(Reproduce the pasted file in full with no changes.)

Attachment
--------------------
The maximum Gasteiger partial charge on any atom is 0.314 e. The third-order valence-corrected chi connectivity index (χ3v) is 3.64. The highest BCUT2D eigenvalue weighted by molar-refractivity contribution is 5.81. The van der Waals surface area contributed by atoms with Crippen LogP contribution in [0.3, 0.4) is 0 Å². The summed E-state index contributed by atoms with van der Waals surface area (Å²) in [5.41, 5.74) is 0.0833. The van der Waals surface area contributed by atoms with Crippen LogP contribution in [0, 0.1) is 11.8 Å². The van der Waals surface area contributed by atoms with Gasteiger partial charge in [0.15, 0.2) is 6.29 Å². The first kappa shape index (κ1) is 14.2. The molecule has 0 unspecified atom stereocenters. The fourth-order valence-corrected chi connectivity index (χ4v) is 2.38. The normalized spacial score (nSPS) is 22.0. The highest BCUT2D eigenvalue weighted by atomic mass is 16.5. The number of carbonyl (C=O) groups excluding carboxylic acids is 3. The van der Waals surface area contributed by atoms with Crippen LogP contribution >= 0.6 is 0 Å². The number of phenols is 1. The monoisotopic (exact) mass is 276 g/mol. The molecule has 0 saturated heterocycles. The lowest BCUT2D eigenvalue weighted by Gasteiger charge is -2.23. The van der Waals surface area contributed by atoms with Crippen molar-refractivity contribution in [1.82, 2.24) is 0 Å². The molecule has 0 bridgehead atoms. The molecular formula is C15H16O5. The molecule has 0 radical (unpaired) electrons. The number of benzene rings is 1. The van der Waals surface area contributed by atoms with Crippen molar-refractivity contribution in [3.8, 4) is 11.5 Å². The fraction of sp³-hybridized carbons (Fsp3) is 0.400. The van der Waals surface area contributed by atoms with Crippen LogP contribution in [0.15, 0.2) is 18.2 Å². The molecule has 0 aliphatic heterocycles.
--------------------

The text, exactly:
The maximum Gasteiger partial charge on any atom is 0.314 e. The third-order valence-corrected chi connectivity index (χ3v) is 3.64. The highest BCUT2D eigenvalue weighted by molar-refractivity contribution is 5.81. The van der Waals surface area contributed by atoms with Crippen LogP contribution in [0.3, 0.4) is 0 Å². The summed E-state index contributed by atoms with van der Waals surface area (Å²) in [5.41, 5.74) is 0.0833. The van der Waals surface area contributed by atoms with Crippen LogP contribution in [0, 0.1) is 11.8 Å². The van der Waals surface area contributed by atoms with Gasteiger partial charge in [0.15, 0.2) is 6.29 Å². The first kappa shape index (κ1) is 14.2. The molecule has 0 unspecified atom stereocenters. The fourth-order valence-corrected chi connectivity index (χ4v) is 2.38. The normalized spacial score (nSPS) is 22.0. The highest BCUT2D eigenvalue weighted by atomic mass is 16.5. The number of carbonyl (C=O) groups excluding carboxylic acids is 3. The van der Waals surface area contributed by atoms with Crippen LogP contribution >= 0.6 is 0 Å². The number of phenols is 1. The monoisotopic (exact) mass is 276 g/mol. The molecule has 0 saturated heterocycles. The lowest BCUT2D eigenvalue weighted by Gasteiger charge is -2.23. The van der Waals surface area contributed by atoms with Crippen molar-refractivity contribution in [1.82, 2.24) is 0 Å². The molecule has 0 bridgehead atoms. The molecular formula is C15H16O5. The molecule has 0 radical (unpaired) electrons. The number of benzene rings is 1. The van der Waals surface area contributed by atoms with Crippen molar-refractivity contribution in [3.8, 4) is 11.5 Å². The fraction of sp³-hybridized carbons (Fsp3) is 0.400. The van der Waals surface area contributed by atoms with Crippen LogP contribution in [0.15, 0.2) is 18.2 Å². The molecule has 0 aliphatic heterocycles.